(BOP) - The Threshold Program helps inmates open the door to a life of understanding and growth. Over a period of 6 months, Chaplains assist a group of religiously and culturally diverse inmates address issues that are critical to a successful life in the community after release. Some inmates enter the program with no professed faith and others are deeply religious, but all receive guidance and instruction on many different religions and beliefs.
Lorenzo Suttles, a FCI Memphis Threshold graduate, states that "the best thing about Threshold is that it teaches the spiritual principles of change and that change is possible." Chaplain Jones, who coordinates the program at both the medium and minimum security facilities at Memphis, describes the Threshold Program and other re-entry initiatives offered by the Bureau of Prisons, as "the lifeblood" of reentry. Chaplain Jones emphasizes the critical need for staff, as well as the participating inmates, to believe change is possible.
Threshold participants learn about goal setting, relationships, journaling, and how to apply their faith to better decision making. In many cases, inmates discover a new perspective on how to treat and respect each other. Ed, a Threshold graduate and gang member at FCI Seagoville, spent the first two months of the program with his arms folded not interacting with the other participants. Slowly, he began to open up and build a rapport with the facilitator. By graduation, Ed shared that he no longer wanted to be part of a gang and commented, "I really want to change and lead my family in a different direction."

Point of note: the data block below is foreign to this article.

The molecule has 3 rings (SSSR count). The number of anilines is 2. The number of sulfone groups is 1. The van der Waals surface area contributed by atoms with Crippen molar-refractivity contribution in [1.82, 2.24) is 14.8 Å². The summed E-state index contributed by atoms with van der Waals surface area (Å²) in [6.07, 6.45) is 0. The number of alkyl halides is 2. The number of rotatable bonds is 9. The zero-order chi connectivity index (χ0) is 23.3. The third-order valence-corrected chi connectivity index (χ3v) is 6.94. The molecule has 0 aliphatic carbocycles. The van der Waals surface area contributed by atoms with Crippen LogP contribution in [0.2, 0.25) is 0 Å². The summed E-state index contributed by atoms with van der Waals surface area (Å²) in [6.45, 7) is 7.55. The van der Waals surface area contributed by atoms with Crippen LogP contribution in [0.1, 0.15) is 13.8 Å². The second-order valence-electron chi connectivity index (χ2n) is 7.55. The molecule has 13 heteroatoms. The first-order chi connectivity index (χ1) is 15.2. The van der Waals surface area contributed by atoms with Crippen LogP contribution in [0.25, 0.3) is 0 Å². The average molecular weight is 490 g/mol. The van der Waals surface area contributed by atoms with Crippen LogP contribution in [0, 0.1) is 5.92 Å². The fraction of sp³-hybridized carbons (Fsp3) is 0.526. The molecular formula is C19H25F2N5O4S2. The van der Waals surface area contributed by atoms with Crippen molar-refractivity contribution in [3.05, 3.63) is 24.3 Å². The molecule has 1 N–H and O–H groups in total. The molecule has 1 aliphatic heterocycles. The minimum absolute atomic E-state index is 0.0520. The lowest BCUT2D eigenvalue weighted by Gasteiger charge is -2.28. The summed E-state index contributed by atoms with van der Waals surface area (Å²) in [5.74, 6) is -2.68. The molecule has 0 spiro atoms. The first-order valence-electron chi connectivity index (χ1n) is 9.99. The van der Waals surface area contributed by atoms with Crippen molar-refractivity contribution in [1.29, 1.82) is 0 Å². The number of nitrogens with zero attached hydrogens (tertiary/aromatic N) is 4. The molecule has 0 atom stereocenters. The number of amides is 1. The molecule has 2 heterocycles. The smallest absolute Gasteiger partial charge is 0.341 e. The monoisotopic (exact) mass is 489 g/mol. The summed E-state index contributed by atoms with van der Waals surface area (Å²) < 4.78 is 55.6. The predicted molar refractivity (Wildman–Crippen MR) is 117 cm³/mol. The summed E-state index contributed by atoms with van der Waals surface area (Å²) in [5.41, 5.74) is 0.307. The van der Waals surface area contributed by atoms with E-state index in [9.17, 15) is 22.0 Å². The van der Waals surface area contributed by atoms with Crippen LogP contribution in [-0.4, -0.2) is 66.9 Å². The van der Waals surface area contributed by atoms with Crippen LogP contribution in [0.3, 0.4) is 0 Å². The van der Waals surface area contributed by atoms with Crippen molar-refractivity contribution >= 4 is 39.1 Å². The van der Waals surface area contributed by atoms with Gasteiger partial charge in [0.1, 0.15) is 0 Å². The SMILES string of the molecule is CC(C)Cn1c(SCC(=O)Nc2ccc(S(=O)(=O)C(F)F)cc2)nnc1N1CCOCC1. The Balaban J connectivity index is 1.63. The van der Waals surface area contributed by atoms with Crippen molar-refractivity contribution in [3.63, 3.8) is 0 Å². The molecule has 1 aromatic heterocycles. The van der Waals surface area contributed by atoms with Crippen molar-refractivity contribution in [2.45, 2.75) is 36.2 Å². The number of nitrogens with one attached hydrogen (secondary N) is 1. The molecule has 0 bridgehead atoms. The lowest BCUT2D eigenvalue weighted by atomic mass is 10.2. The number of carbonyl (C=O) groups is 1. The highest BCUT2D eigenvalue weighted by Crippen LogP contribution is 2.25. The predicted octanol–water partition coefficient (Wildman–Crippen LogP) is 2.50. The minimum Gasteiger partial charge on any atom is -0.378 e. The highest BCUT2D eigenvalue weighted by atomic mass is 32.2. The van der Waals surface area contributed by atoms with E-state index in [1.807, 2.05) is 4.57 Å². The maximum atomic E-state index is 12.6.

FCI Manchester Threshold participant Clarence Spear stated, "I gained a better understanding of other faiths, and now view people with an unbiased, open mind, no matter how different we are in color or beliefs." The Threshold Program, held in more than 70 institutions across the country, partners and collaborates with local faith communities and non-profit organizations in the community.